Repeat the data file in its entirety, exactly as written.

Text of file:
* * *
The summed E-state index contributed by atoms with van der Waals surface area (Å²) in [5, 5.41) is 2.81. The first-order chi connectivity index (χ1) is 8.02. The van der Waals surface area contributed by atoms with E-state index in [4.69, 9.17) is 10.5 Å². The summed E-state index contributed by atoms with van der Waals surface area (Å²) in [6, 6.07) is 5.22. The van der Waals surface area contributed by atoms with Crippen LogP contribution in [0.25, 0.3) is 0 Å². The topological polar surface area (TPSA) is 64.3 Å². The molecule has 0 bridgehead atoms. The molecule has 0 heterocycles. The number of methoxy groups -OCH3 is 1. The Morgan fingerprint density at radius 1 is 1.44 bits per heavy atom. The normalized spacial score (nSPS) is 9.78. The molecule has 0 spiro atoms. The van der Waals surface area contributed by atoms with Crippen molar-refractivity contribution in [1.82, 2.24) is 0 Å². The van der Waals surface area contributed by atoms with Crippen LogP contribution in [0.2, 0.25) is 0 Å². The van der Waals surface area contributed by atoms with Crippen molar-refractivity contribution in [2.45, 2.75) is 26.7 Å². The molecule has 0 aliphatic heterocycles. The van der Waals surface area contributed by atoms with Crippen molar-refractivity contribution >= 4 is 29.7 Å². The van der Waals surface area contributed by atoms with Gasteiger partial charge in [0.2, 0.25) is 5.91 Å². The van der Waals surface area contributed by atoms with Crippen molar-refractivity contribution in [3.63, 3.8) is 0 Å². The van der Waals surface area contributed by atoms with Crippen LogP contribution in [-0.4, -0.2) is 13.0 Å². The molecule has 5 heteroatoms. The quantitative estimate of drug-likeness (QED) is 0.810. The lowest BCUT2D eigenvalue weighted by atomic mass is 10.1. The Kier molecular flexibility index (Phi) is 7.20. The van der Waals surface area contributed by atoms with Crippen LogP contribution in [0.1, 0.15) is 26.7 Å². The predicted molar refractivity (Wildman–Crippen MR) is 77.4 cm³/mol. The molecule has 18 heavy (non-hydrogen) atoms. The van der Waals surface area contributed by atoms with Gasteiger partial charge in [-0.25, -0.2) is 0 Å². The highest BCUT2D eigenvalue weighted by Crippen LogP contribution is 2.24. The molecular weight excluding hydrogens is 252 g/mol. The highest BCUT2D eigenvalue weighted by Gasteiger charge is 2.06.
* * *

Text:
The summed E-state index contributed by atoms with van der Waals surface area (Å²) in [5, 5.41) is 2.81. The first-order chi connectivity index (χ1) is 8.02. The van der Waals surface area contributed by atoms with E-state index in [4.69, 9.17) is 10.5 Å². The summed E-state index contributed by atoms with van der Waals surface area (Å²) in [6, 6.07) is 5.22. The van der Waals surface area contributed by atoms with Crippen LogP contribution in [0.25, 0.3) is 0 Å². The topological polar surface area (TPSA) is 64.3 Å². The molecule has 0 bridgehead atoms. The molecule has 0 heterocycles. The number of methoxy groups -OCH3 is 1. The Morgan fingerprint density at radius 1 is 1.44 bits per heavy atom. The normalized spacial score (nSPS) is 9.78. The molecule has 0 spiro atoms. The van der Waals surface area contributed by atoms with Crippen molar-refractivity contribution in [1.82, 2.24) is 0 Å². The van der Waals surface area contributed by atoms with Crippen LogP contribution in [0.2, 0.25) is 0 Å². The van der Waals surface area contributed by atoms with Crippen molar-refractivity contribution in [2.45, 2.75) is 26.7 Å². The molecule has 0 aliphatic heterocycles. The van der Waals surface area contributed by atoms with Crippen molar-refractivity contribution >= 4 is 29.7 Å². The van der Waals surface area contributed by atoms with Gasteiger partial charge in [0.2, 0.25) is 5.91 Å². The van der Waals surface area contributed by atoms with Crippen molar-refractivity contribution in [3.63, 3.8) is 0 Å². The van der Waals surface area contributed by atoms with Crippen LogP contribution in [-0.4, -0.2) is 13.0 Å². The molecule has 5 heteroatoms. The quantitative estimate of drug-likeness (QED) is 0.810. The lowest BCUT2D eigenvalue weighted by atomic mass is 10.1. The Kier molecular flexibility index (Phi) is 7.20. The van der Waals surface area contributed by atoms with Crippen LogP contribution in [0.1, 0.15) is 26.7 Å². The predicted molar refractivity (Wildman–Crippen MR) is 77.4 cm³/mol. The molecule has 18 heavy (non-hydrogen) atoms. The van der Waals surface area contributed by atoms with Gasteiger partial charge in [-0.25, -0.2) is 0 Å². The highest BCUT2D eigenvalue weighted by Crippen LogP contribution is 2.24. The molecular weight excluding hydrogens is 252 g/mol. The highest BCUT2D eigenvalue weighted by Gasteiger charge is 2.06.